MEN (General Swiss-German Mennonite)

Inheritance: autosomal dominant
Genes: CBFA1

CLCD
CCD

Open skull sutures
Hypoplasia
Absence of the clavicles
Dental anomalies
Short middle phalanx of the 5th fingers
Vertebral malformations

Cleidocranial Dysostosis

Clinical Characteristics

General description (for patients):

CCD is a rare disorder of bone and tissue formation.  The skull bones may not fuse normally and the clavicle bones may be malformed.  If the vertebrae are involved, scoliosis develops.  Pelvic bones may be wide.  Teeth often erupt late and extra teeth are sometimes seen.  There is an increased risk of pulmonary, sinus, and ear infections.

Medical description:  

This is a skeletal and dental malformation disorder.  The primary clinical features result from delayed and underossification affecting teeth, skull, pelvis, extremities and digits.  The phenotype is highly variable, though, which makes the inheritance pattern uncertain.  For example, some patients may have only dental anomalies which, if minor, are easily missed.  Delayed dentition of both deciduous and permanent teeth is common and the clavicle is hypoplastic or even aplastic.  Skull sutures may remain open for an abnormal length of time.  Vertebral malformations can lead to scoliosis and iliac bones are wide.  The middle phalanx of the 5th and sometimes 2nd fingers can be short.  Susceptibility to respiratory, sinus, and middle ear infections has been reported.

Genetics:  

A mutation in the transcription factor coding gene, CBFA1, located on chromosome 6 (6p21) seems to be responsible.  A single Mennonite family (of unknown origin) has been reported in which the father (and three relatives) only had dental anomalies while two of his four offspring had evidence of the classical CCD syndrome.  All individuals had a mutation in the ‘runt’ domain of the CBFA1 gene.  This seems to be an autosomal dominant disorder with wide variation in expression.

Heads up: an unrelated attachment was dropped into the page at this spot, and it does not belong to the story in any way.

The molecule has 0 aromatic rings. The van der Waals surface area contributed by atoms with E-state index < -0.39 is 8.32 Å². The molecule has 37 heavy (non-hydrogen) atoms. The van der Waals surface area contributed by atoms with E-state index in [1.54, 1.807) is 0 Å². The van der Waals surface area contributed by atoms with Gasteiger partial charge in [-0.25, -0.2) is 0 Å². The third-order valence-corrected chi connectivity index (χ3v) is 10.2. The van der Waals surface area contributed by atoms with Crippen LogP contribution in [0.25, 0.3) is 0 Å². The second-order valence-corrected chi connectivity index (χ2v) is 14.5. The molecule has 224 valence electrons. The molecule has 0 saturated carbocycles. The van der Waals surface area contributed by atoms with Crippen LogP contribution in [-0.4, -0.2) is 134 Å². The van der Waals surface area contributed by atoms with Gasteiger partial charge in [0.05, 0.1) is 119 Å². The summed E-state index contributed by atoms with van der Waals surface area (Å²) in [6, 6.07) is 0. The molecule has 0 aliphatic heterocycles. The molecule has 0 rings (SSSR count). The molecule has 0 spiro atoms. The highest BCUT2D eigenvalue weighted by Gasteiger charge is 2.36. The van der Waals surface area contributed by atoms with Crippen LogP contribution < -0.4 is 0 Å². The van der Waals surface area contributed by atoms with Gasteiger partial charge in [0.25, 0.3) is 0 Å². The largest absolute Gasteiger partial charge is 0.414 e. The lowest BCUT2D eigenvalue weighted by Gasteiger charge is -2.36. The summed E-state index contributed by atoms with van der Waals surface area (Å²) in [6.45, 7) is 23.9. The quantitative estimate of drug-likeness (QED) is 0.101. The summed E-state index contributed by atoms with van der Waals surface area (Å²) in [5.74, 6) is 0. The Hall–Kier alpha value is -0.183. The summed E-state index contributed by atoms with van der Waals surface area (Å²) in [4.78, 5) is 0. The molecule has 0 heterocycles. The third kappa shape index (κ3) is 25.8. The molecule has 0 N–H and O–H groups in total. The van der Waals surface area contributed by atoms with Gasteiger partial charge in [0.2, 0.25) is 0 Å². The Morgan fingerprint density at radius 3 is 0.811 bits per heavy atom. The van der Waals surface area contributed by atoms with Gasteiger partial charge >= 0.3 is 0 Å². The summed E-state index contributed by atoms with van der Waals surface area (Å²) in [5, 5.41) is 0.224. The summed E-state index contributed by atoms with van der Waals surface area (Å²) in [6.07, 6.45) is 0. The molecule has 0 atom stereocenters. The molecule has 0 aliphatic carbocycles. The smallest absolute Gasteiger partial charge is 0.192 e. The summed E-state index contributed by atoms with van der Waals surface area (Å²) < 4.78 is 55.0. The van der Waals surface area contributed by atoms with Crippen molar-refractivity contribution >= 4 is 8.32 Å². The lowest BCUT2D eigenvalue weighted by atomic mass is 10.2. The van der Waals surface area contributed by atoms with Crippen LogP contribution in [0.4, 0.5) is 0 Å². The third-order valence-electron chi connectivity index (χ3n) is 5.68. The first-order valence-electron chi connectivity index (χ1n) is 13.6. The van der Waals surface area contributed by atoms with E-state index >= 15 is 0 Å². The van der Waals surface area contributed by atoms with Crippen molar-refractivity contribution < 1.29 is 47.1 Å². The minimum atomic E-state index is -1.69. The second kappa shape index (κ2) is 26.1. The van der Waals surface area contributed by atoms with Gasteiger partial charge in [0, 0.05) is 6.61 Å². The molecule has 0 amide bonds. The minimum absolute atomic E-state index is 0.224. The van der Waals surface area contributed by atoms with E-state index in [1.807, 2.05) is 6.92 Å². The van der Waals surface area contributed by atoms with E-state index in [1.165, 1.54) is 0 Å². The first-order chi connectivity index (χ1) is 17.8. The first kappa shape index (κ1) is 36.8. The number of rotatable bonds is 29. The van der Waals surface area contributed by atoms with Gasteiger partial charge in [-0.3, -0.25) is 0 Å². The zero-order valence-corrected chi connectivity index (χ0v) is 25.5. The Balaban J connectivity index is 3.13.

Treatment:  

The primary treatment consists of correction of abnormal dentition to ensure proper occlusion and prevent further oral and jaw malformations.  Monitoring and prompt treatment of infections are important.

Prognosis:  

Excellent

Ancillary treatments and support:

Pulmonary hygiene

Specialists and specialty centers:

Dentist, orthopedist

References:

Zhou, G., Chen, Y., Zhou, L., Thirunavukkarasu, K., Hecht, J., Chitayat, D., Gelb, B.D., Pirinen, S., Berry, S.A., Greenberg, C.R., Karsenty, G., and Lee, B.:  CBFA1 mutation analysis and functional correlation with phenotypic variability in cleidocranial dysplasia.  Hum. Molec. Genet. 8: 2311-2316, 1999.  PubMed ID: 10545612

Cooper, S..C., Flaitz, C.M., Johnston, D.A., Lee, B, and Hecht, J.T.:   A natural history of cleidocranial dysplasia.  Am. J. Med. Genet.  104: 19-26, 2001.  PubMed ID: 11746020

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